This article is a follow up to our article titled “What is teacher ‘looping’ and is it time more schools in Canada use it?” In that article, we explain the challenges faced by classrooms in Canada, and the need to consider ‘looping’ as a possible solution.
The pros and cons of ‘looping’ have been documented on the web already. Below are some resources to help explain the issue. Some are written by the insightful testimonies of teachers who have experienced teaching a looping classroom.
To summarize the information in the above links, we’ll delve into the pros and cons of teacher ‘looping’ for education in Canada.
‘Looping’ in education is beneficial because:
- Students can form bonding relationships with teachers, to improve learning. This is especially helpful for special needs students, who may need time to build trust with their teacher, and for their teacher to understand their individual needs.
- Parents also form relationships with teachers, so that a child’s needs can be better communicated and worked on in both the home and school environment.
- Teachers save time by not having to ‘waste’ early weeks of the school year on classroom rules and behaviours. They also are better able to understand the transition children go through from grade level to grade level.
- Teachers remain innovative and are motivated to learn more about education methods, since they can’t reuse the same material every year.
- Learning can progress smoothly, or pick up on ‘gaps’ in skills that were underdeveloped in the previous year.
- The group of students can bond better, and form a sense of community.
The concept itself, as noted in a link above, is also as old as the one-room school house. Rural cities and towns may already be using the method. So while ‘looping’ doesn’t necessarily mean multi-age or multi-grade classrooms, its concept of the same teacher for multiple years is not new to education.
The case against teacher ‘looping’:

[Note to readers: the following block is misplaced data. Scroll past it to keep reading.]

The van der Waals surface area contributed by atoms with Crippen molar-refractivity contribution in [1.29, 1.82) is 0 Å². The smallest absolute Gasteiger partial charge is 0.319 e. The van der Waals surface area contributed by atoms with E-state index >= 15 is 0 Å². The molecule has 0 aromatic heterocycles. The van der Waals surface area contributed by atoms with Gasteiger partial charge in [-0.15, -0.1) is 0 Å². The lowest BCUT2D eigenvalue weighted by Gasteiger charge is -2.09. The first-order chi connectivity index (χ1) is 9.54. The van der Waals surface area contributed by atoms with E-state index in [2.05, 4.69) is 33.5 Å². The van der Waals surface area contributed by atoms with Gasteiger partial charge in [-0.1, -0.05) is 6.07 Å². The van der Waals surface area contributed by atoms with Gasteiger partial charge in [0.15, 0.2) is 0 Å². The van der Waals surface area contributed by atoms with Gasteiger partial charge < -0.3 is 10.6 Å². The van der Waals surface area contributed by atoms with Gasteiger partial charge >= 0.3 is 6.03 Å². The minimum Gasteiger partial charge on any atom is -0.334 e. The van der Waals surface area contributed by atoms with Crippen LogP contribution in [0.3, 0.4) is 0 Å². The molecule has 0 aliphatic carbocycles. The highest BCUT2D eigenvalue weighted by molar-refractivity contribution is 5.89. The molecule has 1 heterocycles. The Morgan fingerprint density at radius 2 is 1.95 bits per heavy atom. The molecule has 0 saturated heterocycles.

As you were reading the above list of ‘pros’ for teacher looping, you may have thought of some counter arguments. And you are not alone. The disadvantages of looping in education have been noted as:
- A teacher not being able to specialize in teaching a certain age group, thus reducing the quality of lessons in classrooms.
- A conflict between a teacher and student carrying on for years, affecting learning ability for the student.
- Children not being exposed to the change that is needed in their environment to learn how to cope with new surroundings, relationships, rules or conditions.
- Leaving a ‘loop’ interval after multiple years, and joining a new group of students, with a new teacher all of a sudden can be more shocking and difficult than yearly, regular changes.
- A weakness in the classroom, with the challenges noted above, could hold back students who are ready to advance to tougher subjects. This would then be aggravated by the length of the looping interval.
However, many ‘counter-counter-arguments’ have also been made to the above points that negate the benefits of teacher ‘looping.’ Some will say, for example, that
- If a student has a problem with a teacher, parents can request a new classroom.
- Groups within the ‘loop’ can be organized with consideration to help create the maximum learning outcomes – meaning everyone is at roughly the same learning level within the group. This seems to already happen with advanced placement programs in schools for students who want more challenges.
- If a teacher is not doing their job properly, they shouldn’t be teaching at all, and the school should recognize that weakness.
- Schools can make an effort for the looping groups to get together so they are exposed to more peers and teachers.
As a tutoring company, we are tasked with the job of creating student-teacher matches all the time. We have seen that the right student with the right teacher can make all the difference in learning a subject that a student is struggling with. We have also seen that parents and students often request the same tutor they had in the previous school year. This can be indicative of the case for teacher ‘looping’ in our schools. Perhaps the familiarity of the same teacher year after year can improve education.